Tuesday, 25 May 2010

Hot weather sewing

The hot weather we had last week turned my mind to hot weather sewing.  First on my list was a sunhat for my littlest nephew.  A proper floppy-brimmed, tie-under-the-chin sunhat to shade him in the sunshine.

The pattern I used was Butterick 5056, which I bought from here. I liked this pattern very much.  There are always a great many pieces to trace and cut out for hats, which is a little tiresome, but the sewing part was very quick.  The pattern has nine different styles and five different sizes, so if you've got babies and toddlers to sew for it is good value.  I didn't get a picture of Leo modelling the hat (too busy exclaiming at how sweet he looked) but the hat looked even better on him than it did on the bear.

And then I was hoping to make a tiered skirt for O, from McCall's pattern 5310.  But I completely failed to check the fabric requirements.  Tiered skirts require a great deal of fabric - even for 8 year olds!  Despite having shelves and shelves of fabric, it turns out that I didn't have the necessary quantities of three fabrics which go well together.  I really can't justify buying any more fabric at the moment (yes, shelves and shelves...) so I made her a simple Lazy Days skirt from the free Oliver + S download instead.  I have made nearly a dozen of these skirts over the past couple of years, and they take me less than an hour to rustle up, from start to finish - very happy about that.  I cut up the Amy Butler Anna tunic that I blogged about here because I really wasn't happy with the fit, and O now has a gorgeous green William Morris skirt with a pink ribbon hem.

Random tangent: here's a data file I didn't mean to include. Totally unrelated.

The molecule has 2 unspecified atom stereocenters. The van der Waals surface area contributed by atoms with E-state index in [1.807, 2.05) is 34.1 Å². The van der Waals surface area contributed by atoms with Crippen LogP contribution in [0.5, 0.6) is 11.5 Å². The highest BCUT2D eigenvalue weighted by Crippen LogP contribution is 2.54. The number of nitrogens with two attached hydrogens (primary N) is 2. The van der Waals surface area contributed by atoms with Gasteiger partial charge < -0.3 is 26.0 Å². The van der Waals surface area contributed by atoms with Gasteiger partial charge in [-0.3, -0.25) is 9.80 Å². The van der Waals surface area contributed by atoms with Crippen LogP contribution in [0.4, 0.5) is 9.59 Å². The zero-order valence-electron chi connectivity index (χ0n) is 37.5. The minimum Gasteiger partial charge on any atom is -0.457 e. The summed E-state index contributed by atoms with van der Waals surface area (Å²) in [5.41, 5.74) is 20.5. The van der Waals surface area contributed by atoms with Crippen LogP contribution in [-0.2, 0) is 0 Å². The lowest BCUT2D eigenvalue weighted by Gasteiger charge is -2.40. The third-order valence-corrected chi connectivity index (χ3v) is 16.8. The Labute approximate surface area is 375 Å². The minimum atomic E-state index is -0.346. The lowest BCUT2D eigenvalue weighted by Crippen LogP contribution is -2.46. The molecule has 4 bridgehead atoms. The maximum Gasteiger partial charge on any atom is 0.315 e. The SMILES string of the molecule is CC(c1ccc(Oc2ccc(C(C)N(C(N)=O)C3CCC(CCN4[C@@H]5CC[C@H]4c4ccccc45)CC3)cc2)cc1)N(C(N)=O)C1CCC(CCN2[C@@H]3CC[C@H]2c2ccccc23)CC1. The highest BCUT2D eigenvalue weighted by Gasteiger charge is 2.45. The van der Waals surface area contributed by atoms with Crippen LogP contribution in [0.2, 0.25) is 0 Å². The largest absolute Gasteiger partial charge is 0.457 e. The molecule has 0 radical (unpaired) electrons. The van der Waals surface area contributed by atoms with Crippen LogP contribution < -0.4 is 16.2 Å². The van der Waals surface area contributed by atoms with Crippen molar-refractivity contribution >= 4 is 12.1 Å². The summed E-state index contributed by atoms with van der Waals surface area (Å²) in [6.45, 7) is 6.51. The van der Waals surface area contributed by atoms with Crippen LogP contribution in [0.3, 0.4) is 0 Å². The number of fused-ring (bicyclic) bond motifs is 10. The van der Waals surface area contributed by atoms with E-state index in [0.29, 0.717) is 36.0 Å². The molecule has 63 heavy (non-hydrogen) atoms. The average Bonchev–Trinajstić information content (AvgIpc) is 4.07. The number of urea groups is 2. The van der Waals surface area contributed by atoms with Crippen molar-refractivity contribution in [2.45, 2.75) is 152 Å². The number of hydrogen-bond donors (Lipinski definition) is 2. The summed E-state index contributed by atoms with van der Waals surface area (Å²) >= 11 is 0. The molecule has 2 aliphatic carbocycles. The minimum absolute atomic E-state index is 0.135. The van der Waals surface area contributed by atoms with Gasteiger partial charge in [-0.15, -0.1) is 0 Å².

All of which meant that I really needed another summer dress to replace the Anna tunic.  This time I made the Trapeze Sundress from Heather Ross's Weekend Sewing.  You can see a whole load of inspirational sundresses and tops made from this pattern here.

The brown mark is on the mirror, not the pristine white dress! 

I still haven't got a remote control for my camera, so I've squeezed myself up against the hall wall again for these photos.  The sundress is long - long enough for me to be happy wearing it as a dress in hot weather, although it's over jeans today.

Trapeze sundress, front on

Trapeze dress, back pleat

I put two box pleats in the front of the dress and one pleat in the back.  The pattern is unclear about how many pleats to put in - the picture differs from the instructions - but as long as the dress panels fit the bodice, it doesn't really matter how you approach the pleats.  Next time I would probably stick to two pleats in the front, but replace the back pleat with a few gathers.

Trapeze sundress, back view

I really love how the dress fits.  You attach the straps inside the front bodice, and then try the dress on, pin the straps where you want them at the back (you need an assistant for this) and sew them in place.  This means you can fit the dress to be as high or low, at the front and back, as you like.  The other wonderful thing about this dress is that it has deep internal pockets, which you can just about see in the last picture above.  I do love a pocket.